Stone’s and Gosling’s dancing is endearingly imperfect, their singing haunting and melancholic, and their chemistry, palpable.
Cast: Emma Stone, Ryan Gosling, Rosemary DeWitt, JK Simmons, John Legend
Director: Damien Chazelle
The words “la la land” are used to describe the fanciful, frivolous world of Los Angeles. It is also a euphemism for being out of touch with reality. Both the definitions appropriately justify the title of Damien Chazelle’s latest venture. Mia Dolan (Emma Stone), an aspiring actress, and Sebastian Wilder (Ryan Gosling), a jazz pianist, repeatedly run into each other in LA, fall in love, and help each other pursue their dreams, which later begins to test their relationship.
Chazelle’s Los Angeles is not the Los Angeles of a huge Hollywood sign, or of Malibu beach, or of celebrity mansions and condominiums. Before anything else, the first word to appear on the screen is “Cinemascope”. The first song of the film, Another Day of Sun, is shot in a single take in a traffic jam on a flyover. The camera zooms out to reveal a hundred dancers, and the flyover, seemingly endless. A Lovely Night, the stills from which have inspired all the posters of the film, canvases the myriad colours of the sky at dusk. As the lyrics of one song put it, it is “sunset inside a frame”. Chazelle shoots the film in widescreen to offer the audience a glimpse at how big, how vast the city is. We meet Mia and Sebastian in a coffee shop on Warner Bros. lot, in jazz clubs, strolling through studios, in theatres and in an observatory that includes the high-point of the film — a dream-like sequence among stars — a metaphor for their elated, euphoric state as they fall in love.
La La Land is neatly divided into chapters by seasons that mirror their emotions: winter brings failure for both at professional fronts, spring shows signs of a budding romance, by summer, their love is in full bloom. The film touches gold in the way it manages to wed a very escapist, very surrealistic genre of the musical to a heart-breaking reality of life: What should one do when ambition gets in the way of love, or vice-versa? What should one do when, in spite of giving it your all, your dream remains unfulfilled — choose the easy way out and be a sell-out in the guise of becoming a grown-up? Sebastian’s sister, Laura (Rosemary DeWitt), chastises him for neglecting his unpaid bills. Truth gets in the way of “romantic” ideas — the walls of Sebastian’s tiny apartment show signs of seepage, the Grace Kelly wallpaper in Mia’s bedroom is taken off after several unsuccessful auditions. They gradually begin to get in touch with reality.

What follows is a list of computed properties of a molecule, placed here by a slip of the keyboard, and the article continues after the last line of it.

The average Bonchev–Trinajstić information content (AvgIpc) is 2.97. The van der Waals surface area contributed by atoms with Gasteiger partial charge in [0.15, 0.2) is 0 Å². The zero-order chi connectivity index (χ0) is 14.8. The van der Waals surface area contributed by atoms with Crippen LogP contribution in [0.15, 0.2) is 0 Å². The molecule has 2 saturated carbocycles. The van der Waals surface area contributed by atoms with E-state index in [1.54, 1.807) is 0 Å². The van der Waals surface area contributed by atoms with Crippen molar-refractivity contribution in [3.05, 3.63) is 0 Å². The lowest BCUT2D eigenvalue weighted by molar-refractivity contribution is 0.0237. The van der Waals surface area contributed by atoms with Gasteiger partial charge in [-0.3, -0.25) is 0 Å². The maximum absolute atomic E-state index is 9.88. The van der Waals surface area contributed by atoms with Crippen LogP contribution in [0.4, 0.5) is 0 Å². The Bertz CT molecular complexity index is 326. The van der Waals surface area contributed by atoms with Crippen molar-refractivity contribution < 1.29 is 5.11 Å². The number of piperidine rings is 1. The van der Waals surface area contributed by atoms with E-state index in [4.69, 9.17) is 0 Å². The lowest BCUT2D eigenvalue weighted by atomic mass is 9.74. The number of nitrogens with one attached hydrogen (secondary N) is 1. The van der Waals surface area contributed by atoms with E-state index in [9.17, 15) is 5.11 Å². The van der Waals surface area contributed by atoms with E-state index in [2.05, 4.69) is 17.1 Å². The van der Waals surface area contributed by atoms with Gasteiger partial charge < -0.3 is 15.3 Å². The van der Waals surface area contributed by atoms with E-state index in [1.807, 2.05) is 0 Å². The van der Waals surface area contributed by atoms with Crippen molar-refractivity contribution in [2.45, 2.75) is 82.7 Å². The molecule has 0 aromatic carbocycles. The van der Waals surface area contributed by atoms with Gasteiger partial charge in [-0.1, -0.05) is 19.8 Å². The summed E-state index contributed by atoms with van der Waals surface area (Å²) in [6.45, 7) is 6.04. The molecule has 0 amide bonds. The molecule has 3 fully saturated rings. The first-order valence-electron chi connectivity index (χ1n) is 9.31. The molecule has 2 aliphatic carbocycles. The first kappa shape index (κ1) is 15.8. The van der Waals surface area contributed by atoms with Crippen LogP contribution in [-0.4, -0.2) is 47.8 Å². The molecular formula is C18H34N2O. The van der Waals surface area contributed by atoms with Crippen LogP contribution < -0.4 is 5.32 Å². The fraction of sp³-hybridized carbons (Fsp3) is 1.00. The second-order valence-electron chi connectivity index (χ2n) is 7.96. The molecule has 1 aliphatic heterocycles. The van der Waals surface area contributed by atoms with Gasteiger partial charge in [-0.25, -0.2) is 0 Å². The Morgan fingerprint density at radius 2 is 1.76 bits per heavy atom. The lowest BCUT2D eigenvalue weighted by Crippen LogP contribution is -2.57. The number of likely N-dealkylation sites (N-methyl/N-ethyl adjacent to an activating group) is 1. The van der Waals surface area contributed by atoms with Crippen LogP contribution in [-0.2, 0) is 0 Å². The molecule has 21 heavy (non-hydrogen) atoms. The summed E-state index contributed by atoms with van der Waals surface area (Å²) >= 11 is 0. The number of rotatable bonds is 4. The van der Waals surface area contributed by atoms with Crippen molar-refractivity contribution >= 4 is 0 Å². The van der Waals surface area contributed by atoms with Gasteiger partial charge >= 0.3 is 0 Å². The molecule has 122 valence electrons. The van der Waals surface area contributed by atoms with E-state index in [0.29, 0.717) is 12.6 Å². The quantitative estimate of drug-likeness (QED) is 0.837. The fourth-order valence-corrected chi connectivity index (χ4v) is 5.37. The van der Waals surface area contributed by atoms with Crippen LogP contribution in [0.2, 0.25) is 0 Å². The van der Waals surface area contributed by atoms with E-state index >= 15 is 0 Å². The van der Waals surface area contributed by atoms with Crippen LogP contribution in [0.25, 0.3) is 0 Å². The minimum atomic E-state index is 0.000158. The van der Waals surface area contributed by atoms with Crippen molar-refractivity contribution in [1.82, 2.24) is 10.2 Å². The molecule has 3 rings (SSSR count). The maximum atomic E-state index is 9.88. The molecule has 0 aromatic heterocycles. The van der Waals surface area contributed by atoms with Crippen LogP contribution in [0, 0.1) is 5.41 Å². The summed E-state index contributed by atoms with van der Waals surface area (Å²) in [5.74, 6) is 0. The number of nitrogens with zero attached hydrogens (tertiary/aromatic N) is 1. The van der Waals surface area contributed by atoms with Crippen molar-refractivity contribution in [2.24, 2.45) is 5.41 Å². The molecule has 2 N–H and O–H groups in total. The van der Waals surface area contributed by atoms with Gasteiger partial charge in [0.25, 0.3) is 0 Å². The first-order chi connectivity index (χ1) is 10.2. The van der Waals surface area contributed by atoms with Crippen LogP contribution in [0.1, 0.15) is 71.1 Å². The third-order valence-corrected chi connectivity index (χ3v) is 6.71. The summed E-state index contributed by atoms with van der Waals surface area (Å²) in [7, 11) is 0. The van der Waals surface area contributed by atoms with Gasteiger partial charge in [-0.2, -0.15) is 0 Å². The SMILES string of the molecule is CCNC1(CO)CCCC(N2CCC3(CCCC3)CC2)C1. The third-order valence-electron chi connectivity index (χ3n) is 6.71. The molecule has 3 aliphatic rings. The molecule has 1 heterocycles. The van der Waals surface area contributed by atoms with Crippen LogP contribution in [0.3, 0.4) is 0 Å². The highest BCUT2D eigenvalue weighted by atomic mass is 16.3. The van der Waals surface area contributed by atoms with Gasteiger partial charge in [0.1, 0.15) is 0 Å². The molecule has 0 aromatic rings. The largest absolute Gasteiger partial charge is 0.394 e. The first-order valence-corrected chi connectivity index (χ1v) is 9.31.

Much has already been said and written about the grand visual spectacle that this film is, and rightly so, but Chazelle does not forego the tiny details. The song Someone in the Crowd directly succeeds the scene wherein Mia, rejected from an audition, shares an elevator with other red-heads. Planetarium is a treat for sore eyes, but certain actions lend an emotional centre, a heart to all the song and dance. Searching for parked car as an excuse to talk a walk together, gingerly holding hands in a movie theatre after trying to deny sparks between themselves, the bedroom bathed in pink light in moments of tenderness, and the dining table in green hues as things begin to go awry. In spite of the grandeur, the dialogues never sound lofty or corny.
In an interview with Entertainment Weekly, Chazelle remarked on the similarities between La La Land and Whiplash (2014) that “they’re both about the struggle of being an artist and reconciling your dreams with the need to be human. La La Land is just much less angry about it.” For me, it bears quite a few similarities with Woody Allen’s Midnight in Paris (2011) in that both are nostalgic about the jazz age, there is a preoccupation with Parisian glamour, the characters are frustrated at being traditionalists in a future-oriented world where one worships everything but values nothing, and the reconciliation of the present with the past necessitates conflict and compromise, but yields something new every time.
Emma Stone achingly conveys through her eyes all the turmoil that Mia is going through. It is refreshing to see her shed her gregarious persona and essay a less verbose character. When Sebastian joins a band which is less jazz and more pop because he is struggling to make ends meet, we see Mia’s face bathed in blue. It is an instant, unadulterated bewilderment in response to her beloved’s decision to discard his dreams. Stone’s and Gosling’s dancing is endearingly imperfect, their singing haunting and melancholic, and their chemistry, palpable. Justin Hurwitz’s music fits every mood like a glove. Terence Fletcher would be happy to note that everything about this film has just the right tempo. Nothing has shone so brightly in a long, long time.
The writer is programmer, Lightcube Film Society